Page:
I want to dig into Zamorano’s claim and explore several questions it brings up. First, Latinos are the majority in many US cities, and in everyday life we see each other in all of our incarnations: artists, intellectuals, professors, urban planners, shop owners, designers, and so on. Car manufacturers, banks, and other multinational corporations have figured out that middle-class Latinos exist and have money to spend. So the gaze under which Latinos are “invisible” to Zamorano is Hollywood and mainstream media. It is true that mainstream films and television shows are largely created by and represent Anglo, heteronormative, and upper-class people.

While the publishing world also suffers from the same blindness as Hollywood, it happens to a different degree; Latino writers have definitely left a great impression in that medium. If we recalibrate our filters to the point of view of Los Angeles Latinos writing in the US, middle-class stories from our community have been told by writers like Helena Maria Viramontes, Héctor Tobar, Felicia Luna Lemus, Daniel Olivas, and Michael Jaime-Becerra — to much acclaim and award, and that’s just in the last 20 years. Of course, literature written by Latinos greatly needs to be more widely published, but are middle-class Latinos really that invisible in literature?

The Amado Women accomplishes what it set out to do; it creates Latina characters in a middle-class context who created their own paths to education and wealth, but at times it felt as though Zamorano was participating in forms of erasure herself.

I also hoped to read strong Latino characters in the novel. The sole male character with any lengthy page time is Edgar Amado, Mercy’s ex-husband and father to her three daughters, and he’s a sorry, alcoholic philanderer who spends all of his family’s money, then, to boot, shows up married to a blonde half his age at a funeral. Of course, in real life, this happens with many men (don’t get me started), but it is a curious character selection considering the author is working to debunk stereotypes about Latinos.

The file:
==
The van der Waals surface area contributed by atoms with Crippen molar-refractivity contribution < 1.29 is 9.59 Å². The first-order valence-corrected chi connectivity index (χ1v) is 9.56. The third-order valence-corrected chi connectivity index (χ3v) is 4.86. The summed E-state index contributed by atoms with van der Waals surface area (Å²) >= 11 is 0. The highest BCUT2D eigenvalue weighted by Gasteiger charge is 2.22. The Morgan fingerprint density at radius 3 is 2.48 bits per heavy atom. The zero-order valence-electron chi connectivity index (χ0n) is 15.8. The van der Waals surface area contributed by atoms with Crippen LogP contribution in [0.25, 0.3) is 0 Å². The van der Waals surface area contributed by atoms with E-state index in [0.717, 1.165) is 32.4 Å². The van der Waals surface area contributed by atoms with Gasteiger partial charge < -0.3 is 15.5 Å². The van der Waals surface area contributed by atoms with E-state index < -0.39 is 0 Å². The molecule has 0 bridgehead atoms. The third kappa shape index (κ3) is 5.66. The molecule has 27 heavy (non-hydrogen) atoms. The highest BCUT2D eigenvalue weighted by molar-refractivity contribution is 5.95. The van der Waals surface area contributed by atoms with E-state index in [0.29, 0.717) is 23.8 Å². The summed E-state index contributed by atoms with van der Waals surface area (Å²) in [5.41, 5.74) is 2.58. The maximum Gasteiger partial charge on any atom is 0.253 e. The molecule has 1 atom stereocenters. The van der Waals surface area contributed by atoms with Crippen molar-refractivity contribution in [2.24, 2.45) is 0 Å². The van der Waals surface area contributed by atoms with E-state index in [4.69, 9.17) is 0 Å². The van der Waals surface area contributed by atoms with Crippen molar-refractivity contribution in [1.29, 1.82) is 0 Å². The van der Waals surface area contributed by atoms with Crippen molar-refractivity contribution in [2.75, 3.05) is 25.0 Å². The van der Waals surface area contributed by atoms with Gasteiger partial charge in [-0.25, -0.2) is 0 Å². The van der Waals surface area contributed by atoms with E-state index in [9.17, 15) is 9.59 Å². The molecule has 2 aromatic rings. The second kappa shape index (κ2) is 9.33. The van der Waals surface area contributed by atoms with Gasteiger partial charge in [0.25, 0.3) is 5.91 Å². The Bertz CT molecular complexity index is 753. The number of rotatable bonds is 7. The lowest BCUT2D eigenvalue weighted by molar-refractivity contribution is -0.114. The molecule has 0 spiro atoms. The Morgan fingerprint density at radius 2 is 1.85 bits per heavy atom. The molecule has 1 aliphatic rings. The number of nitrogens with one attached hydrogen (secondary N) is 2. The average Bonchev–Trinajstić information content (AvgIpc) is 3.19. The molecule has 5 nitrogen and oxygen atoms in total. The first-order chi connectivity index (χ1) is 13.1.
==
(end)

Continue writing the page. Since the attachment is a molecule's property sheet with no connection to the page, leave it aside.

Another character of note is Southern California itself, specifically Los Angeles and Orange County. The book gives us a handful of views of downtown, of the 5 freeway, but prefers sparkling glimpses of ocean from the Ritz, and shoddily built but pricey Pasadena homes. Working-class California, on the other hand, gets short shrift.

Zamorano was born in Lynwood and I was raised in Bell Gardens, two areas of LA you do not read about unless we’re the ones writing about them. But throughout the novel, Zamorano only depicts Compton as a lower socioeconomic neighborhood since most of what is mentioned paints a hardscrabble life for the Amado family.

Nataly, the artist of the family, drives on the 5 toward Santa Ana, where her mother lives, and calls the freeway “[…] the ugliest highway in southern California. Past the dying factories, the industrial areas zoned for smog, noise and waste.” Whereas in Lompoc, Lydia only saw nobodies dancing at the church, and mainstream film and television depict working-class Latinos mostly through negative stereotypes, Nataly is erasing working-class Latinos from her landscape, focusing instead on the smog and waste. In fact, Nataly is driving past thousands of people who are too busy working to name-drop Tiffany’s and Burberry, too busy building the condos the Amado women live in to be concerned with how someone like Nataly sees them.

This is spot-on writing from Zamorano, illustrating how class aspirations can erase our humanity or ability to connect with others, and demonstrating some of the pitfalls of middle-class existence. But there is no awareness in Nataly that she has internalized the “worthlessness” of working-class Latinos; she simply drives on. How can we push concepts of representation further, adding value without subtracting value from someone else?

Ultimately, the characters in the novel are constantly negotiating with loss, that of jobs, loved ones, or the possibilities for love at any age. Like so many other characters in literature, they’re just trying to get home; a home where Sylvia and her girls are safe from physical abuse, a home where Nataly and Celeste get along and solve their painful rift. It takes a tragedy near the book’s end to bring the women face to face with what’s really important — each other.

Mercy is right when she tells Celeste that losing daughters happens every day: “You see, […] they go away, they disappear, but you wait long enough and they come back.” The Amado Women is an important work because its women, like many others, pay a price for leaving home and seeking their versions of success — leaving Lompoc or community colleges in Compton to arrive at tea service at the Ritz. But daughters do return, and at its conclusion the novel seems to suggest that we will eventually find that we value and embrace every part of ourselves more than before we first left.

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Vickie Vértiz is a poet and writer based in Los Angeles.